Before beginning a metal detecting outing always be aware of the regulations for your area, this could involve Federal, State, County and/or Local legislation. This often means searching local Municipalities, along with State Parks and Recreation Websites. National Parks have clear laws that can be read HERE. The Bureau of Land Management (BLM) has more lenient rules that can be read HERE and in my article 👉 Can I Metal Detect on BLM Land?
Metal Detecting Code of Ethics
- Do not trespass; always respect private property and do no metal detecting without the owner’s permission.
- It is advisable to get permission in writing, and to get agreement in writing first to avoid disputes regarding the ownership of any subsequent finds.
- Report all finds to the landowner/occupier.
- Protect the metal detecting hobby by being a good will ambassador at all times.
- Always use the correct digging or probing equipment to make the least intrusion or marks.
- Always fill in your holes, including ploughed fields and beaches.
- Never do anything that might contaminate wells, creeks or other water supplies.
- Respect the country code, leave gates as they are found, do not damage crops, never deliberately disturb wild or domestic animals.
- Never litter, always gather or collect any trash or debris you create or find.
- Leave as little sign of your passing as possible.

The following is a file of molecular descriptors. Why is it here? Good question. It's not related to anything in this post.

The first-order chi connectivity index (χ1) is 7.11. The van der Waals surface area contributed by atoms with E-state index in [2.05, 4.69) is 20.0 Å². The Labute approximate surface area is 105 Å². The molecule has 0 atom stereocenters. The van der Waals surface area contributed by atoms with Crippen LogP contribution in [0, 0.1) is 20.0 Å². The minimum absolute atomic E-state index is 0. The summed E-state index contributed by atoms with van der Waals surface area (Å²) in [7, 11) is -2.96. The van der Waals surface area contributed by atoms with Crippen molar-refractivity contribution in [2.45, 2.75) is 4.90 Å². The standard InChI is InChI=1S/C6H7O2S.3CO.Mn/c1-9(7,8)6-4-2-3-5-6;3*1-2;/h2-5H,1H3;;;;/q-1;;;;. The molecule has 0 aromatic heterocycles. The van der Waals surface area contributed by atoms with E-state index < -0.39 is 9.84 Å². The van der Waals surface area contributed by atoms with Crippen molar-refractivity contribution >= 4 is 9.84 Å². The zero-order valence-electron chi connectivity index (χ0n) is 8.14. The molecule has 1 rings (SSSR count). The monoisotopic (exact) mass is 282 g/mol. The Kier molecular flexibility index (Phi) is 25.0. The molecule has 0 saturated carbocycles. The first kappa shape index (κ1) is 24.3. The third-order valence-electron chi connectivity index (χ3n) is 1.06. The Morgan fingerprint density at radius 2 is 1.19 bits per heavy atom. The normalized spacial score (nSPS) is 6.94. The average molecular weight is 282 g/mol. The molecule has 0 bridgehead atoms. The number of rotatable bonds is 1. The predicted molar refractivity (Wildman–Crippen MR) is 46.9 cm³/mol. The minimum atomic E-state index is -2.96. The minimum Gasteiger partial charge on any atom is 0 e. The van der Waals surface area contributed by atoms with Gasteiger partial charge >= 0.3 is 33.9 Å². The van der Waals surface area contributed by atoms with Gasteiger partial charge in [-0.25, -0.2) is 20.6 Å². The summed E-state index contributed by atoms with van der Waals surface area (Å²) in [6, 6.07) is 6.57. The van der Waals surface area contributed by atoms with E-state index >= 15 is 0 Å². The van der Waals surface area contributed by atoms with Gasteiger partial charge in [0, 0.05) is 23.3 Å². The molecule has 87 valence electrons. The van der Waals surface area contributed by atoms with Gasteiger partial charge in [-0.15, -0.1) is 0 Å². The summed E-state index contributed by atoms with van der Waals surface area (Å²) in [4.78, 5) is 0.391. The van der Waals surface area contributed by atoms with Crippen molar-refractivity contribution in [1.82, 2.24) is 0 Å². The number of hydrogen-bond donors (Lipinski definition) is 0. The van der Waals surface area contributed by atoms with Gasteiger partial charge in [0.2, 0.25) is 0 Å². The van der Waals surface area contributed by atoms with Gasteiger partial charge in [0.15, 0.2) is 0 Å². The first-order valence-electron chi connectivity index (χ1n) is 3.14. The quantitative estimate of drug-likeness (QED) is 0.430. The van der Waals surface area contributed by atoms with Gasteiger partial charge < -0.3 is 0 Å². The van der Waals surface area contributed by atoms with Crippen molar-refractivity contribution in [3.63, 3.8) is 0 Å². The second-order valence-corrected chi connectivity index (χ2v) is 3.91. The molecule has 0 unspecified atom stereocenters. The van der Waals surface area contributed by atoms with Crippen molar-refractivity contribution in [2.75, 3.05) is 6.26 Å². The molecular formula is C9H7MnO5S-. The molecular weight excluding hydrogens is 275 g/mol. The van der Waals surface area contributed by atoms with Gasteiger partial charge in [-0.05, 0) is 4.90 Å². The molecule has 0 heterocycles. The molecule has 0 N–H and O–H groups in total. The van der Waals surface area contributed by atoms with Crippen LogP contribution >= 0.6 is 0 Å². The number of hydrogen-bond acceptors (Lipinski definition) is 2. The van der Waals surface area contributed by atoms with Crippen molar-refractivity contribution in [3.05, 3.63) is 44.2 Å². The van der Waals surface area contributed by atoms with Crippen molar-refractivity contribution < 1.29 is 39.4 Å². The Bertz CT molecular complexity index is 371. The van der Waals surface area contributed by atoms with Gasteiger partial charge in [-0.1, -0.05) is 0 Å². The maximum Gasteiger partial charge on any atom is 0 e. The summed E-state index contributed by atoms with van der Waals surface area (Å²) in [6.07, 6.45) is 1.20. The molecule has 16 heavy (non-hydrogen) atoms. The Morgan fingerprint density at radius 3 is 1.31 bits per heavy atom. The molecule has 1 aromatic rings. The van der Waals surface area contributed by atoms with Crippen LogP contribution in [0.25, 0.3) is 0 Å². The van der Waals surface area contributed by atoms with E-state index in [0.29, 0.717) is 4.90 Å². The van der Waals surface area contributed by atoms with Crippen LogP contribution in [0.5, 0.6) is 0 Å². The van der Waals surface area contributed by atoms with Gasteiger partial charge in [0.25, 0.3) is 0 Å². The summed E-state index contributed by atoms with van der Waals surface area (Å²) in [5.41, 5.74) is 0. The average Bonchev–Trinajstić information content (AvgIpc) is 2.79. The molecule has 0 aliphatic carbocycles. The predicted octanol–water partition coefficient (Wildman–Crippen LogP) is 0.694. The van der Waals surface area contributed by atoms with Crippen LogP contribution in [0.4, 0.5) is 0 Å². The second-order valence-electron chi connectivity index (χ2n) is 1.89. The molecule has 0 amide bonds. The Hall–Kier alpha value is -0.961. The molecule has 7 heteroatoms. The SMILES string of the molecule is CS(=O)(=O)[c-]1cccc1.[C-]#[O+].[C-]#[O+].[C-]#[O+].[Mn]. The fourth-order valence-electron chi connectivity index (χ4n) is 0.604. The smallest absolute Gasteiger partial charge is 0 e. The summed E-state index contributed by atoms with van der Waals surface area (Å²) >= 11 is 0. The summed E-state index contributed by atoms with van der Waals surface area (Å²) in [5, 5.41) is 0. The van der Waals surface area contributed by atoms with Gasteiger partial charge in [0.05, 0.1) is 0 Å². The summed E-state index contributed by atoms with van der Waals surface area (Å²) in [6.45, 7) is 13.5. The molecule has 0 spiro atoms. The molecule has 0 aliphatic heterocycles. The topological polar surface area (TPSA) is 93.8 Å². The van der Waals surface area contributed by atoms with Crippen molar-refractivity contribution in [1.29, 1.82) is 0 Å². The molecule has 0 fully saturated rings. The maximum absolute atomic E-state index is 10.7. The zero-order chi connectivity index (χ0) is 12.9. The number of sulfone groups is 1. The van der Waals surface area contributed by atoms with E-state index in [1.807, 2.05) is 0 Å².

- Never throw trash finds back in the hole.
- Report the discovery of any items of possible significant historical value to a local historian or museum in accordance with the latest legislation of your area.
- Never go metal detecting around archaeological monuments.
- Report any live ammunition or other potentially lethal or toxic objects you may find to authorities after carefully noting or marking the location. Do not attempt to move or interfere with any such devices.
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Metal Detecting Laws
State, federal, and local governments have passed many laws that intentionally or incidentally impact metal detecting opportunities.
The goal of such laws is to protect sensitive archaeological sites and public lands. Though lawmakers aren’t specifically out to obstruct hobbyists, the legislation often affects excavation and removal of objects — key parts of a treasure hunting adventure.
METAL DETECTING TIP: I’ve got some strategies to get permission to metal detect on private property. It’s based on being OVERWHELMINGLY nice. Read the article with this shortcut link How to Get Permission to Metal Detect on Private Property.
Navigating complex code can be daunting and frustrating, but having to leave behind a new find is even worse. Take the time before you explore to find out what legal jurisdiction an area falls under and what permissions you need to discover and recover items.